12 January 2010

DNA: Portuguese conversos' genetic identity

"How has a small Portuguese Jewish community retained its genetic identity," is the title of a recent Haaretz story, concerning a new genetic study recently published in the American Journal of Physical Anthropology.

Of course, the writer meant a Converso or Crypto-Jewish community. Those of us with interests in Sephardic, Converso and crypto-Jewish history, as well as DNA and genetics, answered the question posed by this story rather quickly: How about not marrying others with different backgrounds?

Tracing the Tribe asks why this is always so surprising to people who don't know or don't want to believe the history of these communities? In various Southwestern US states, the same marriage pattern prevails in many families of Jewish descent. Even though they do not declare themselves public Jews, they tend to only marry others "like" themselves. We know what "like" means - why don't these scientists?

A genetic analysis of northern Portuguese crypto-Jews recently yielded a mysterious discovery: It exposed an isolated Jewish community that has somehow retained its genetic identity for centuries - while avoiding the inbreeding that usually occurs in such situations.

Now scientists are trying to understand how these Jews managed to bypass a condition which worries most small, closed Jewish communities in the world.

The new study by researchers from Porto and Coimbra Universities showed that Jews from the Braganca area are genetically closer to Middle Eastern Jews than to the surrounding Portuguese - even after living there for 500 years. This emerged from an analysis of the Y chromosome, which is passed exclusively from father to son with negligent recombination.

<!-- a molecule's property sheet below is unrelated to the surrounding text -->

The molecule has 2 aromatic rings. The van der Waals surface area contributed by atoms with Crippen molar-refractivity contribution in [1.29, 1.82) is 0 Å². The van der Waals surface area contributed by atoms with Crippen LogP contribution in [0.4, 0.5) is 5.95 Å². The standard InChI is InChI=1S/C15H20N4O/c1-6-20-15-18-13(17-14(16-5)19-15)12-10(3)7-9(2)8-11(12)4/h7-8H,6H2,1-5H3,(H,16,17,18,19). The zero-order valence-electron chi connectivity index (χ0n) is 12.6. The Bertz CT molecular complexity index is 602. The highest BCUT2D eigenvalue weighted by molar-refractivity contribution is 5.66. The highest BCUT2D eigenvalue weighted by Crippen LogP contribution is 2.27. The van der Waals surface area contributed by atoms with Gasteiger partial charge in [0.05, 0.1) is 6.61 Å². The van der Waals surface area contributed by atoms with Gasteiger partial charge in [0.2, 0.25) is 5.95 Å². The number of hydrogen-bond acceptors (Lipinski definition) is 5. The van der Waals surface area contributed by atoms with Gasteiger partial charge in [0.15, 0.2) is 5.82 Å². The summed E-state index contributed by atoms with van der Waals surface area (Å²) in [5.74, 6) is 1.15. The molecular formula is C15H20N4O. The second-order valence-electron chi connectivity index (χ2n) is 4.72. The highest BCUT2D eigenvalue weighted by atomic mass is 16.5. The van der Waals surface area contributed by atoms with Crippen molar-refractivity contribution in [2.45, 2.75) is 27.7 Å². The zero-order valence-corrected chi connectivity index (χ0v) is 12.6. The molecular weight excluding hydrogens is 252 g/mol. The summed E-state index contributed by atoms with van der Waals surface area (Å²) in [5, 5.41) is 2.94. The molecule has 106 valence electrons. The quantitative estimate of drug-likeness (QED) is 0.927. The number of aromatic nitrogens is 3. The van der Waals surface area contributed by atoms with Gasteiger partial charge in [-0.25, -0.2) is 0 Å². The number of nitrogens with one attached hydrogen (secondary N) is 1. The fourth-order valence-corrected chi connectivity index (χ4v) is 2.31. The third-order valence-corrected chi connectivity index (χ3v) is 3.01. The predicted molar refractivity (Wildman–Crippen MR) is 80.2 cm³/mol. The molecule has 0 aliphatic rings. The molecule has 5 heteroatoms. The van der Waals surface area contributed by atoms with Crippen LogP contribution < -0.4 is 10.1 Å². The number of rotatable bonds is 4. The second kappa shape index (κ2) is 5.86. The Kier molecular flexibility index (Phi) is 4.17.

[NOTE: What is more interesting is that the article indicates in several places that there appears to be a larger converso population than these small communities indicate. They retained their genetic identity without inbreeding, meaning that the pool of individuals is much larger. While earlier studies indicated that Spain's genetic analysis showed some 2o% of Jewish descent, Portugal's should be similar.]



The story indicates that genetic match was observed also in the Jews of Belmonte, a small town about 200 kilometers south of Braganca. This study is the first time that the genetic makeup of northern Portuguese Jews had been analyzed.

[NOTE: Anyone reading up on Sephardic Jewish history and the Inquisition knows that many Jews escaping the 1492 Exile went through Braganca into Portugal where they thought they would be safe, although it was short-lived.]

However, the genetic analysis of Belmonte Jews showed a dramatic drop in genetic diversity, indicative of inbreeding. This is normal for isolated communities, simply because less genetic material is introduced each generation.

"All small-sized gene pools tend to lose diversity, but the communities from the Braganca area have succeeded in maintaining a very high diversity, with a relatively small non-Jewish introgression," said Professor Antonio Amorim, a
geneticist from the University of Porto who performed the research.